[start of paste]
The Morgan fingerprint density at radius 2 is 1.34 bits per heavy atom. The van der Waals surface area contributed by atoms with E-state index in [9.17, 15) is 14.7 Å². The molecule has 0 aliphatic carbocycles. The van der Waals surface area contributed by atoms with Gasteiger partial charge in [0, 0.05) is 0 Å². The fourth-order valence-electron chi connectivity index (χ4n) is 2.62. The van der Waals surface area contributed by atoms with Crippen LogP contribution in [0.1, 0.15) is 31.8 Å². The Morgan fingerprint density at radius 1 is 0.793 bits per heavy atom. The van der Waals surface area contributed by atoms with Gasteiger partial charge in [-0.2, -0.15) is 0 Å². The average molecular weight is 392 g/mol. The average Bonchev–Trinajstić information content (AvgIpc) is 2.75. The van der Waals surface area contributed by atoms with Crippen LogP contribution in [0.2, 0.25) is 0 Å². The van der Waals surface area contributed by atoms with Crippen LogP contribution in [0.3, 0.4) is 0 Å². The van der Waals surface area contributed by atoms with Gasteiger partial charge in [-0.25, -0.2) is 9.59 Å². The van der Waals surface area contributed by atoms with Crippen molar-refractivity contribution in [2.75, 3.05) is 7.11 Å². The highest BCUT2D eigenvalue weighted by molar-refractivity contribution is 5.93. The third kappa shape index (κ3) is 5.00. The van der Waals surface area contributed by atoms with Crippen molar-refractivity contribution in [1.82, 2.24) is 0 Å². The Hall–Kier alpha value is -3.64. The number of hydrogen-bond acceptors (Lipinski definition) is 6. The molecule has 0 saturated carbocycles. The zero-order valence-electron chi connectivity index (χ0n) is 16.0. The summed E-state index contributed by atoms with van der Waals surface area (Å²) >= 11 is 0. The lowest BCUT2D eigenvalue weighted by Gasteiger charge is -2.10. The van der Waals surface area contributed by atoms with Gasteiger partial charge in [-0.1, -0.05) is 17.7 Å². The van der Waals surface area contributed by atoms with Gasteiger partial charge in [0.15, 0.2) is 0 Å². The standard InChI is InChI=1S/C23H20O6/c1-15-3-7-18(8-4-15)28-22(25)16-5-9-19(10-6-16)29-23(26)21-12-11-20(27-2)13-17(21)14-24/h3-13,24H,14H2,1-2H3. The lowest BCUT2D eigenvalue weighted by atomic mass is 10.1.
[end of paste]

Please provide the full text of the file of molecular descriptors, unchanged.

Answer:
The Morgan fingerprint density at radius 2 is 1.34 bits per heavy atom. The van der Waals surface area contributed by atoms with E-state index in [9.17, 15) is 14.7 Å². The molecule has 0 aliphatic carbocycles. The van der Waals surface area contributed by atoms with Gasteiger partial charge in [0, 0.05) is 0 Å². The fourth-order valence-electron chi connectivity index (χ4n) is 2.62. The van der Waals surface area contributed by atoms with Crippen LogP contribution in [0.1, 0.15) is 31.8 Å². The Morgan fingerprint density at radius 1 is 0.793 bits per heavy atom. The van der Waals surface area contributed by atoms with Gasteiger partial charge in [-0.2, -0.15) is 0 Å². The average molecular weight is 392 g/mol. The average Bonchev–Trinajstić information content (AvgIpc) is 2.75. The van der Waals surface area contributed by atoms with Crippen LogP contribution in [0.2, 0.25) is 0 Å². The van der Waals surface area contributed by atoms with Crippen LogP contribution in [0.3, 0.4) is 0 Å². The van der Waals surface area contributed by atoms with Gasteiger partial charge in [-0.25, -0.2) is 9.59 Å². The van der Waals surface area contributed by atoms with Crippen molar-refractivity contribution in [2.75, 3.05) is 7.11 Å². The highest BCUT2D eigenvalue weighted by molar-refractivity contribution is 5.93. The third kappa shape index (κ3) is 5.00. The van der Waals surface area contributed by atoms with Crippen molar-refractivity contribution in [1.82, 2.24) is 0 Å². The Hall–Kier alpha value is -3.64. The number of hydrogen-bond acceptors (Lipinski definition) is 6. The molecule has 0 saturated carbocycles. The zero-order valence-electron chi connectivity index (χ0n) is 16.0. The summed E-state index contributed by atoms with van der Waals surface area (Å²) >= 11 is 0. The lowest BCUT2D eigenvalue weighted by Gasteiger charge is -2.10. The van der Waals surface area contributed by atoms with Gasteiger partial charge in [-0.1, -0.05) is 17.7 Å². The van der Waals surface area contributed by atoms with Gasteiger partial charge in [0.15, 0.2) is 0 Å². The standard InChI is InChI=1S/C23H20O6/c1-15-3-7-18(8-4-15)28-22(25)16-5-9-19(10-6-16)29-23(26)21-12-11-20(27-2)13-17(21)14-24/h3-13,24H,14H2,1-2H3. The lowest BCUT2D eigenvalue weighted by atomic mass is 10.1.